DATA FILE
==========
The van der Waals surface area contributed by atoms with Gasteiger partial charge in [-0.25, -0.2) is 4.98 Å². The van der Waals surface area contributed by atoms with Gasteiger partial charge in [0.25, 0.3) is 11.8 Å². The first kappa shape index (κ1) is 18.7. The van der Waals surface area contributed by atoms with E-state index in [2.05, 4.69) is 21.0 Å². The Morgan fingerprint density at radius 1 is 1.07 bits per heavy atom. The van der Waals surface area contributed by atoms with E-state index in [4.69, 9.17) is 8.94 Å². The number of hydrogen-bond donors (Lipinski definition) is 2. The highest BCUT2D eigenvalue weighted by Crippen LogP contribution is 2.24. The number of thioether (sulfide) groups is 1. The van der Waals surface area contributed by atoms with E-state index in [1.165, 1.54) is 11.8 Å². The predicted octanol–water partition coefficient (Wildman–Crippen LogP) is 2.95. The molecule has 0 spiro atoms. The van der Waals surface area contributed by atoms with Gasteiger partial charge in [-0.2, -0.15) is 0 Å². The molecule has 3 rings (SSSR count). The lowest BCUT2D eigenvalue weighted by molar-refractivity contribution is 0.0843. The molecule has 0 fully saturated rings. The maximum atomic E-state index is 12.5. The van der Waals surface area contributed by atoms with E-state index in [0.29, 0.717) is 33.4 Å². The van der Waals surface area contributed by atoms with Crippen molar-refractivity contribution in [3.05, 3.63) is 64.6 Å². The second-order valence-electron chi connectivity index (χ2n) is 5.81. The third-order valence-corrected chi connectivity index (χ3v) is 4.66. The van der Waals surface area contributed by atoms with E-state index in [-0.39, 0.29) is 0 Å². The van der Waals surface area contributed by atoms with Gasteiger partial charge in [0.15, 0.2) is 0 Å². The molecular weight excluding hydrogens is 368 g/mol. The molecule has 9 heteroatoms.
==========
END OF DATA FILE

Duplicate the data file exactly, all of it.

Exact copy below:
The van der Waals surface area contributed by atoms with Gasteiger partial charge in [-0.25, -0.2) is 4.98 Å². The van der Waals surface area contributed by atoms with Gasteiger partial charge in [0.25, 0.3) is 11.8 Å². The first kappa shape index (κ1) is 18.7. The van der Waals surface area contributed by atoms with E-state index in [2.05, 4.69) is 21.0 Å². The Morgan fingerprint density at radius 1 is 1.07 bits per heavy atom. The van der Waals surface area contributed by atoms with E-state index in [4.69, 9.17) is 8.94 Å². The number of hydrogen-bond donors (Lipinski definition) is 2. The highest BCUT2D eigenvalue weighted by Crippen LogP contribution is 2.24. The number of thioether (sulfide) groups is 1. The van der Waals surface area contributed by atoms with E-state index in [1.165, 1.54) is 11.8 Å². The predicted octanol–water partition coefficient (Wildman–Crippen LogP) is 2.95. The molecule has 0 spiro atoms. The van der Waals surface area contributed by atoms with Gasteiger partial charge in [-0.2, -0.15) is 0 Å². The molecule has 3 rings (SSSR count). The lowest BCUT2D eigenvalue weighted by molar-refractivity contribution is 0.0843. The molecule has 0 fully saturated rings. The maximum atomic E-state index is 12.5. The van der Waals surface area contributed by atoms with E-state index in [0.29, 0.717) is 33.4 Å². The van der Waals surface area contributed by atoms with Crippen molar-refractivity contribution in [3.05, 3.63) is 64.6 Å². The second-order valence-electron chi connectivity index (χ2n) is 5.81. The third-order valence-corrected chi connectivity index (χ3v) is 4.66. The van der Waals surface area contributed by atoms with E-state index in [-0.39, 0.29) is 0 Å². The van der Waals surface area contributed by atoms with Gasteiger partial charge in [0.15, 0.2) is 0 Å². The molecular weight excluding hydrogens is 368 g/mol. The molecule has 9 heteroatoms.